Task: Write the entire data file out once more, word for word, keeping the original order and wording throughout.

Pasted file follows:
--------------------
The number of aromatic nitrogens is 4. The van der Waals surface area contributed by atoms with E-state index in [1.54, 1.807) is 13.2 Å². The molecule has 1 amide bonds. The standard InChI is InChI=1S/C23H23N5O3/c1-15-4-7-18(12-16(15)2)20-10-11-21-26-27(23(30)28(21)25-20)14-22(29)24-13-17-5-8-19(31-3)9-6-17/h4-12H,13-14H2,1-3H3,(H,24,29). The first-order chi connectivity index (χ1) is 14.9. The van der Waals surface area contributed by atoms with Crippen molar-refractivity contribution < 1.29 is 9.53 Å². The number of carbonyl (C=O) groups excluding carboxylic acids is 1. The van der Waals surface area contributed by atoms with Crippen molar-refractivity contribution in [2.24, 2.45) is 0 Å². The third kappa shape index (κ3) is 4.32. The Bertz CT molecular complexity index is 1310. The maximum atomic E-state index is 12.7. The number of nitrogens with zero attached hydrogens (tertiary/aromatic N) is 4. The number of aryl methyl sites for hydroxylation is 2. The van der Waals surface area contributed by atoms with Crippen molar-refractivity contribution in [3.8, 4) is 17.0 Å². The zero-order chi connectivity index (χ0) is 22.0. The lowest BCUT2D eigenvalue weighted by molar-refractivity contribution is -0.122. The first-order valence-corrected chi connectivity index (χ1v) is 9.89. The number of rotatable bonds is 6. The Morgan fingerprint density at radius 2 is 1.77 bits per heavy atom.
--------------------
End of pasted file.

The number of aromatic nitrogens is 4. The van der Waals surface area contributed by atoms with E-state index in [1.54, 1.807) is 13.2 Å². The molecule has 1 amide bonds. The standard InChI is InChI=1S/C23H23N5O3/c1-15-4-7-18(12-16(15)2)20-10-11-21-26-27(23(30)28(21)25-20)14-22(29)24-13-17-5-8-19(31-3)9-6-17/h4-12H,13-14H2,1-3H3,(H,24,29). The first-order chi connectivity index (χ1) is 14.9. The van der Waals surface area contributed by atoms with Crippen molar-refractivity contribution < 1.29 is 9.53 Å². The number of carbonyl (C=O) groups excluding carboxylic acids is 1. The van der Waals surface area contributed by atoms with Crippen molar-refractivity contribution in [2.24, 2.45) is 0 Å². The third kappa shape index (κ3) is 4.32. The Bertz CT molecular complexity index is 1310. The maximum atomic E-state index is 12.7. The number of nitrogens with zero attached hydrogens (tertiary/aromatic N) is 4. The number of aryl methyl sites for hydroxylation is 2. The van der Waals surface area contributed by atoms with Crippen molar-refractivity contribution in [3.8, 4) is 17.0 Å². The zero-order chi connectivity index (χ0) is 22.0. The lowest BCUT2D eigenvalue weighted by molar-refractivity contribution is -0.122. The first-order valence-corrected chi connectivity index (χ1v) is 9.89. The number of rotatable bonds is 6. The Morgan fingerprint density at radius 2 is 1.77 bits per heavy atom.